As people continue to work from home, there will be less demand for office space. Due to the financial impact of COVID-19, many workers have had their wages cut or lost their jobs. One advantage of the commercial real estate sector is its flexibility: retail stores become warehouses and old factories become hotels.
There have been a lot of ups and downs for some time now. While Melbourne has fared better than before, the housing market has improved, and it has done much better since the Great Recession when rents and apartment prices fell. This is because people continue to buy homes for a few reasons. First, people want a better home, and after being isolated from each other during a pandemic like the one that has been with us for quite a while, we have found something particularly beautiful and secure to live in.
On the other hand, many of the frictions in the real estate market are due to demand-side shocks, as buyers are unable to conduct an optimal search process and place their bids due to COVID-19 restrictions and orders placed documented a decline in the number of new homes and pending home sales in fifty major US cities during the early phase of the pandemic. By and large, the properties are in illiquid condition. House builders in Melbourne are facing this dire situation as well.
The authors note that COVID-19 will affect the housing market through several channels, including the closure of entire neighbourhoods and cities, concerns about long-term contagion, mistrust in the effectiveness of sanitation efforts, general economic decline, and specific factors in the housing market. In the short-term scenario, house prices will fall by 4.16%, quantified by a 6.49% fall in prices over the medium term in early 2021. The decline in home sales is likely to be due to demand-side incomes and psychological stigma.
Looking at the impact of the pandemic, our analysis shows that price misalignment has increased. However, as the economy becomes more dynamic, this misalignment is likely to diminish. Unlike in the previous episode, this time it is not due to excessive indebtedness, but to a steep decline in operating income and aggregate demand for commercial real estate.
Many homeowners could face serious financial repercussions if they must sell assets, which would create a buyer’s market and increase upward pressure on interest rates. However, because most investors have little leverage, the likelihood of a serious emergency remains low.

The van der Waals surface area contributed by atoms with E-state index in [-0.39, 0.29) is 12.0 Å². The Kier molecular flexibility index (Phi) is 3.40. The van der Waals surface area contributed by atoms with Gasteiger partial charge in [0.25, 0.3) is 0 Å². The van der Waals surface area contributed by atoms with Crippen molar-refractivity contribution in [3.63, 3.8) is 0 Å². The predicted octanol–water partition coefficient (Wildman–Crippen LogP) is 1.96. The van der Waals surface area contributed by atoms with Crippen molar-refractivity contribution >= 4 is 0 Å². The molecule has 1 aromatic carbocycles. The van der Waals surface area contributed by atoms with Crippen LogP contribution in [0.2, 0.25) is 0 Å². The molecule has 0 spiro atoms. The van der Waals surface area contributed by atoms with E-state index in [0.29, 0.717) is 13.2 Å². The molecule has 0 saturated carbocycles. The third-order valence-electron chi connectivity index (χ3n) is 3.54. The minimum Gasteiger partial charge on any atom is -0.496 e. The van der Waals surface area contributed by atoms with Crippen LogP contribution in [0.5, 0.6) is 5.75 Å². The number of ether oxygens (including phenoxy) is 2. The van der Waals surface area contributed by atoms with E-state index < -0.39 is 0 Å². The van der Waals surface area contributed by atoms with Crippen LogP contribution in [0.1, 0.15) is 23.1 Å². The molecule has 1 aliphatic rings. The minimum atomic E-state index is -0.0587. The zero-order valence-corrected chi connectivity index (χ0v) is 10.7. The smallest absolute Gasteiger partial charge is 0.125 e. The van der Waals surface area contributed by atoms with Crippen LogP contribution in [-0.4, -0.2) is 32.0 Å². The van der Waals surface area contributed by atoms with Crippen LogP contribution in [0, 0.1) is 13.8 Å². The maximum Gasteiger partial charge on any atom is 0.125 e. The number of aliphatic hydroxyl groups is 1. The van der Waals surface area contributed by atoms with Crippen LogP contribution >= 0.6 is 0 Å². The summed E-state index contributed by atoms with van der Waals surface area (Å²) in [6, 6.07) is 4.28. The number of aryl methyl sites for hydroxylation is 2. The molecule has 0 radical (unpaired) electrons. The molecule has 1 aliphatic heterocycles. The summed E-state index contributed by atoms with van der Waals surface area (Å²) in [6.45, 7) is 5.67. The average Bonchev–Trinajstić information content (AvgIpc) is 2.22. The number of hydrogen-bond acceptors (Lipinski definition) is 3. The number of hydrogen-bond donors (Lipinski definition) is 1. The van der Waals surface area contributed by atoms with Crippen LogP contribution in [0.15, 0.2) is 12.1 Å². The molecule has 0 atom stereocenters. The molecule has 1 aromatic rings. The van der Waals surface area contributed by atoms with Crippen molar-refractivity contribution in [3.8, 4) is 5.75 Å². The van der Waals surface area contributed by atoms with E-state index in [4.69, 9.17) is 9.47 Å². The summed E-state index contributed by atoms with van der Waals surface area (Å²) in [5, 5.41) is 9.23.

Homes are a long-term investment and a great asset for many households, but preferences can change, and immediate economic uncertainty could sideline potential buyers for some time. For example, working from home during the pandemic may be less efficient for leisure time, and personal networking opportunities may be scarce. A limited supply of inventories and sustained growth in home prices could make it difficult to address possible steps.
COVID-19 has affected even the luxury home builders in Melbourne and across Australia. Hollywood Plastic Surgeon Dr. Raj Kanodia had to slash down the asking price of his home from $180 million to $94 million due to the pandemic affecting the real estate business. Recovery will come in three phases: today, tomorrow, and in the distant future. It is too early to have a clear picture of the final outcome. Some property types face unique challenges, some of which are severe (e.g. the hotel sector) and others mild (e.g. self-storage properties). Despite the obstacles, the recovery process will undergo significant changes driven by new behaviours of people staying at home or working from home during this time.
The end of the nationwide eviction ban, which affects apartment buildings that receive government assistance, came after a series of local moratoriums that were in effect were lifted, as one in five tenants was threatened with eviction starting in September. More than 1,000 new hotels were opened during the pandemic. Many companies plan to reopen offices by Labor Day. The data and insights that these two studies provide are important, but they are trying to get people and companies to use office space in the future.